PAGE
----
Forest Gate North by-election

10 Jun

The by-election to fill the vacancy left by Ellie Robinson’s resignation will be on Thursday, 14th July 2016.

Nominations are open now and close at 4 p.m. next Friday (June 17th).

More information is in the official notice of election.

London Elects 2016 – Forest Gate results

16 May

The London Elects website has released the results of the recent Mayoral and London Assembly elections (.xlsx) broken down to borough and ward level.

Below are the results for the two Forest Gate wards*. I posted the votes cast in Newham as a whole separately.

Mayor of London

Forest Gate North

Candidate Party 1st Prefs 2nd Prefs
Sian Rebecca Berry Green Party 272 719
David Furness British National Party 16 12
George Galloway Respect (George Galloway) 79 332
Paul Golding Britain First 35 64
Zac Goldsmith Conservative Party 507 247
Lee Harris Cannabis is Safer than Alcohol 36 111
Sadiq Aman Khan Labour Party 2238 642
Ankit Love One Love Party 5 41
Caroline Valerie Pidgeon London Liberal Democrats 95 246
Sophie Walker Women’s Equality Party 65 277
Peter Robin Whittle UK Independence Party (UKIP) 79 143
Prince Zylinski Independent 15 27

Forest Gate South

Candidate Party 1st Prefs 2nd Prefs
Sian Rebecca Berry Green Party 209 531
David Furness British National Party 20 35
George Galloway Respect (George Galloway) 86 449
Paul Golding Britain First 33 50
Zac Goldsmith Conservative Party 497 287
Lee Harris Cannabis is Safer than Alcohol 36 87
Sadiq Aman Khan Labour Party 2359 666
Ankit Love One Love Party 13 39
Caroline Valerie Pidgeon London Liberal Democrats 85 240
Sophie Walker Women’s Equality Party 69 248
Peter Robin Whittle UK Independence Party (UKIP) 50 127
Prince Zylinski Independent 23 27


London-wide member

Forest Gate North

Party Votes
Animal Welfare Party 34
Britain First – Putting British people first 36
British National Party 25
Caroline Pidgeon’s London Liberal Democrats 129
Christian Peoples Alliance 55
Conservative Party 312
Green Party – “vote Green on orange” 369
Labour Party 2138
Respect (George Galloway) 91
The House Party – Homes for Londoners 19
UK Independence Party (UKIP) 144
Women’s Equality Party 133

Forest Gate South

Party Votes
Animal Welfare Party 27
Britain First – Putting British people first 32
British National Party 16
Caroline Pidgeon’s London Liberal Democrats 106
Christian Peoples Alliance 59
Conservative Party 419
Green Party – “vote Green on orange” 304
Labour Party 2214
Respect (George Galloway) 122
The House Party – Homes for Londoners 16
UK Independence Party (UKIP) 75
Women’s Equality Party 117


City & East constituency member

Forest Gate North

Candidate Party Votes
Elaine Sheila Bagshaw London Liberal Democrats 149
Christopher James Chapman Conservative Party 351
Rachel Collinson Green Party 497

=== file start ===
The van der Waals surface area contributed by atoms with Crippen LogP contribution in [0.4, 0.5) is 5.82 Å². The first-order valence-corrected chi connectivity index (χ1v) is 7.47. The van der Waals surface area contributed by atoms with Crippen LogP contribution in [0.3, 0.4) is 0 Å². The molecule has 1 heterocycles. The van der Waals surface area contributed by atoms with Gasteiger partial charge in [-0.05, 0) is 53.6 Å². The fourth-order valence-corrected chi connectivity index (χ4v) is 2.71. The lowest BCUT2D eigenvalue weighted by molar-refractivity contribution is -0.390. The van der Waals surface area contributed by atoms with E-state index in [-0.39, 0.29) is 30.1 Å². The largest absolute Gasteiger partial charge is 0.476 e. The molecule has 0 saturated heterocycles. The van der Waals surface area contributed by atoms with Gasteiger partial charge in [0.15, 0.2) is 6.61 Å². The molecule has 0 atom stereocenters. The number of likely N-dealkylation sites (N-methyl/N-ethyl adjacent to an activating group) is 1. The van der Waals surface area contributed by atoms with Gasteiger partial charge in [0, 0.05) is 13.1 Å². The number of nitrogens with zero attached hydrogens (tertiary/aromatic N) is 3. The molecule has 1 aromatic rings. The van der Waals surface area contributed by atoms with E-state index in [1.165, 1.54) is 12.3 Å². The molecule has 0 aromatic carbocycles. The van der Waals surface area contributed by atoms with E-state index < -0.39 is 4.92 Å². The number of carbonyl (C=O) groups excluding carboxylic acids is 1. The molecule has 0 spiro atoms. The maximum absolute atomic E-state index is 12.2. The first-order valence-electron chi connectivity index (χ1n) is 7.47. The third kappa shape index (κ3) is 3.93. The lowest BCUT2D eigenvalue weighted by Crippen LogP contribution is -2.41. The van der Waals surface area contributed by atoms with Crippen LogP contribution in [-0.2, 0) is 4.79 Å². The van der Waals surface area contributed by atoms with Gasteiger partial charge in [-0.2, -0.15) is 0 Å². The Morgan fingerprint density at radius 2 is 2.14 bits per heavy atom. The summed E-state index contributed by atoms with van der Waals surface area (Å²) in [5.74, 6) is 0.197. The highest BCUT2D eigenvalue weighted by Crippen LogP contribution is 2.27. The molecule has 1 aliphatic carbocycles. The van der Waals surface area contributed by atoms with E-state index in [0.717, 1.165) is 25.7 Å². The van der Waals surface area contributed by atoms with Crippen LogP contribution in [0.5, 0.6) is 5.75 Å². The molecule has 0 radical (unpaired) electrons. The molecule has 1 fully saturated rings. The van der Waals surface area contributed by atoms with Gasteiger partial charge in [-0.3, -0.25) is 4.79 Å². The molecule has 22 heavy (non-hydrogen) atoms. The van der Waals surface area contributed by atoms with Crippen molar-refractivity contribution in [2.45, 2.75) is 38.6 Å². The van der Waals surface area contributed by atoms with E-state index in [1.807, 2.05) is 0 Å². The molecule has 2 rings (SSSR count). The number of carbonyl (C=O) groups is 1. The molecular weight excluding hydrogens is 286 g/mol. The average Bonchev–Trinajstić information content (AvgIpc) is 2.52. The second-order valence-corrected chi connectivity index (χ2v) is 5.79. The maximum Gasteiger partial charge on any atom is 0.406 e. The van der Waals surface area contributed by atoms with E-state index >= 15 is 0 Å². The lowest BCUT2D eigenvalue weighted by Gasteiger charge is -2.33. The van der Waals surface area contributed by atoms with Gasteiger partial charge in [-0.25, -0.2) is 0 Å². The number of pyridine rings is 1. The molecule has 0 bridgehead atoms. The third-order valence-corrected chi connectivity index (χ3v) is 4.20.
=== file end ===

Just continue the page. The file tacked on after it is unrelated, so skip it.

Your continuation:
Unmesh Desai Labour Party 2156
Aaron Anthony Jose Hasan D’Souza All People’s Party 18
Amina May Kay Gichinga Take Back the City 38
Peter James Harris UK Independence Party (UKIP) 177
Rayne Mickail Respect (George Galloway) 90

Forest Gate South

Candidate Party Votes
Elaine Sheila Bagshaw London Liberal Democrats 144
Christopher James Chapman Conservative Party 423
Rachel Collinson Green Party 373
Unmesh Desai Labour Party 2264
Aaron Anthony Jose Hasan D’Souza All People’s Party 20
Amina May Kay Gichinga Take Back the City 55
Peter James Harris UK Independence Party (UKIP) 124
Rayne Mickail Respect (George Galloway) 110


* excludes postal votes, which London Elects reports as a single block not broken out by ward.

Take it to the limit

13 May

A small earthquake happened in Newham last night. Five local Labour party branches voted for a motion to impose term-limits on directly elected mayors.

Members in Forest Gate North, Forest Gate South, Stratford, Canning Town and Manor Park (Sir Robin’s own ward!) supported a proposition put forward by the Campaign for Labour Party Democracy to amend the national rule book:

The Labour Party Rule Book 2016 Chapter 5 Selections, rights and responsibilities of candidates for elected public office.Clause I. General rules for selections for public office. Sub-Clause 1. G. i. Alternative Procedures, reads as follows:

‘For any mayoral selection the NEC may consider the use of primary elections, subject to the absolute power of the NEC to cancel or amend procedure, and subject to:

a. Procedural guidelines set by the NEC.’


Add new sub-clause:

b. If a selected candidate is elected for two consecutive terms he/she cannot apply for selection as the Labour candidate for the same mayoral post for the following third term.

Directly-elected mayors were introduced in 2000 and, from the first mayoral elections in 2002 until 2008, the Labour Party rules stipulated that Directly-Elected Mayors who were Labour Party members could not stand for re-election after having served two terms. This time limit was removed on the recommendation of the NEC Local Government Committee in 2008 – in good time to allow the likes of Sir Robin and Hackney’s Jules Pipe to be re-selected for a third term.